In recent years, the cultural landscape of Cebu City has changed due to its growing population coupled with the influx of local and foreign tourists. The number of expats in the city has increased tremendously that it is now easy to spot a Korean from afar, middle-aged Caucasian men with their diminuitive teenage girlfriends/wives, and Japanese tourist lost in translation. On any given Sunday at the malls (Ayala Center or SM City Cebu for that matter), you will see that our place has become a little bit multicultural with the addition of Chinese vendors selling ripoff electronics to fake fashion brands, Indian IT executives from call center and BPO companies, Iranian medial students, European backpackers, and occassional Russian sightseers.

What has changed? We have now catered to the needs of these new faces with the addition of Korean convenience stores, English language schools, apartments and condominium units, Internet cafes, specialty foods, tour agencies, souvenir shops, and money exchange centers. Tourism is indeed booming in the Queen City of the South. I'm just wondering about this cultural exchange of some sorts, many foreigners want to stay in the country because of the climate, the people, and the experience. Unfortunately, many Filipinos go outside of the country to follow their "American" dreams, earn big bucks abroad, and get out of our "God-forsaken country." Whatever their reasons, this trend is expected to change the cultural landscape of our place. I'm not at all surprise since most cities in the industrialized West are now becoming multicultural as well. Why not here in Cebu too?

Amid the building frenzy of new residential high-rises, new IT investments, and large shopping malls, so goes the rise of foreign expatriates. Have you met some of these interesting individuals? Unfortunately, we tend to stereotyped them.

(1) Americans - We have a long love-hate relationship with the Americans because we were once an American territory. Nowadays, most Americans that flocked our beaches and hang out in favorite watering holes are mostly middle-aged men looking for love and some interesting characters from time to time. Let's face it, many Filipino women dig these "sugar daddies" although there are those girls really in love with them. Unfortunately, we can't discount the fact that some men are here for sex with underaged, naive women drawn to the need to have a better life. What makes it worst is that there are some men who managed to enter the country despite having criminal convictions in the USA and find ways to evade justice. Think about pedophiles, child molesters, and serial sex offenders?

Nevertheless, not all of them are that bad. There are occasional backpackers who tour different places to find adventure in our island. Some are drawn to our laid-back yet happy-go-lucky lifestyle. Perhaps the product of the U.S. Peace Corps volunteerism in the past, many of them keep coming back for more. BPO companies also brought some of them into the IT sector as you could see some of them taking a cup of coffee at Starbucks or chilling out at TGIF.

(2) Europeans - We mistakenly lumped them up with the "Amerikano" tag and I wouldn't blame a British or German to go berserk if they are labelled as such. Stereotypes can be common as they can be attributed as rich benefactors to young women. However, some of them tend to live in the provincial outskirts because they love life outside the hassles of city living. Many of them own businesses with their wives particularly beach resorts and specialty restaurants.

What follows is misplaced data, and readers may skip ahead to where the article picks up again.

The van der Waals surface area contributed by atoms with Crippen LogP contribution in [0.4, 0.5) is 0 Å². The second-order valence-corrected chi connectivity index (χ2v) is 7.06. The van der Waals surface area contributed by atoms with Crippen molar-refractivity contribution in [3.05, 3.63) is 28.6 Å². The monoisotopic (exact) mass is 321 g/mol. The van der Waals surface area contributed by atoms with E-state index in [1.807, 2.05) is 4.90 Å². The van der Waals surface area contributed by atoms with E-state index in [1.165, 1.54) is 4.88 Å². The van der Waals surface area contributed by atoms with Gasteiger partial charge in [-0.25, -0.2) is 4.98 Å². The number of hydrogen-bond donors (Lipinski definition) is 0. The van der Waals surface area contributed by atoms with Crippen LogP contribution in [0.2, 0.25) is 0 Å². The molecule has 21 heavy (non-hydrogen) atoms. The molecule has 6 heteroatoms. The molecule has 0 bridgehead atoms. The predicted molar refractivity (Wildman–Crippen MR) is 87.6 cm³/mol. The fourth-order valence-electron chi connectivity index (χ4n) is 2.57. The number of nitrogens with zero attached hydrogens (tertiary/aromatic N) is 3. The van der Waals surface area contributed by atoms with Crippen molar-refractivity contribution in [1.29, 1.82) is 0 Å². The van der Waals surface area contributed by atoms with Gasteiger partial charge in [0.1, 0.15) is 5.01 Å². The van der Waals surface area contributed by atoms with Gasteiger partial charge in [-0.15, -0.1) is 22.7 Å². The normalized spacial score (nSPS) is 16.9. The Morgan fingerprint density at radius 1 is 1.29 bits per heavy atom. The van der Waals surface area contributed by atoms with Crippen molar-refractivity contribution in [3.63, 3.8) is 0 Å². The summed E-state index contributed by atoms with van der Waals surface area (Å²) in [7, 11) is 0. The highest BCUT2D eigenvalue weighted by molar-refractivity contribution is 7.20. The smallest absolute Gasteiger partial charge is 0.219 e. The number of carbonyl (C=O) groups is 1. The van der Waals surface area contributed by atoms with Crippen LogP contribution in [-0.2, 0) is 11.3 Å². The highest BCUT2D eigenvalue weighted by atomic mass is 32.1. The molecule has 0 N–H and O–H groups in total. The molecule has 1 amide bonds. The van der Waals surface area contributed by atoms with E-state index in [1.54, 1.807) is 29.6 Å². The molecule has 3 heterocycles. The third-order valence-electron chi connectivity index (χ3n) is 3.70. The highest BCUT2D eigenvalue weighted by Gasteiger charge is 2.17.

(3) Koreans - They are here! The invasion has transformed our city into a growing Korean town with hair salons, churches, schools, and communities. Many of them tour the city in groups or pairs with occasional chaperone of Filipino English teachers. Stereotypes are ripe when it comes to the reputation of Korean men as rude and troublemakers. Could this be just language and cultural barrier misunderstood? It could be, I guess we need to be tolerant because we don't want to see our friends and loved ones persecuted in other countries.

(4) Chinese - Though we have a long history with them but this time there is a growing number of illegal and undocumented Chinese nationals doing business in our country with products that ranged from fake branded products to DVD films, pirated software to second-hand clothes, and smuggled goods to illegal drugs. Again, our fears and insecurities has made us very suspicious with them when there are also Chinese who are here legitimately.

(5) Iranians - Due to the restrictions placed by their government on them with regards to educational opportunities in the field of medicine, many of them study here. Most Iranian men and women study in our premier medical schools like CDU and Velez. They are attracted to Cebu not because it is cheaper to pursue their education here but the freedom they have in here. Many who escaped from the 1979 Iranian Revolution were naturalized as Filipinos.

(6) Indians - "Paybsiks" and "Bombay" are the usual banters we hear when we see them. But most of them are executives and managers manning most call centers and BPO companies because of their expertise in this field. If you meet an Indian, you can guess that he/she must be working as a computer or IT executive. This is a major, major (think of Venus Raj) development in the business sector.

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{picture#https://lh3.googleusercontent.com/-AgIZYN7u_Hg/VZvLmrA0hpI/AAAAAAAARt8/mscbLJ1All4/profile%2Bpic.jpg} JP Canonigo is a historian, professional blogger and copywriter, online content specialist, copywriter, video game junkie, sports fanatic and jack-of-all trades. {facebook#http://www.facebook.com/istoryadista} {twitter#http://www.twitter.com/jpthehistorian} {google#http://plus.google.com/+JPSakuragi}
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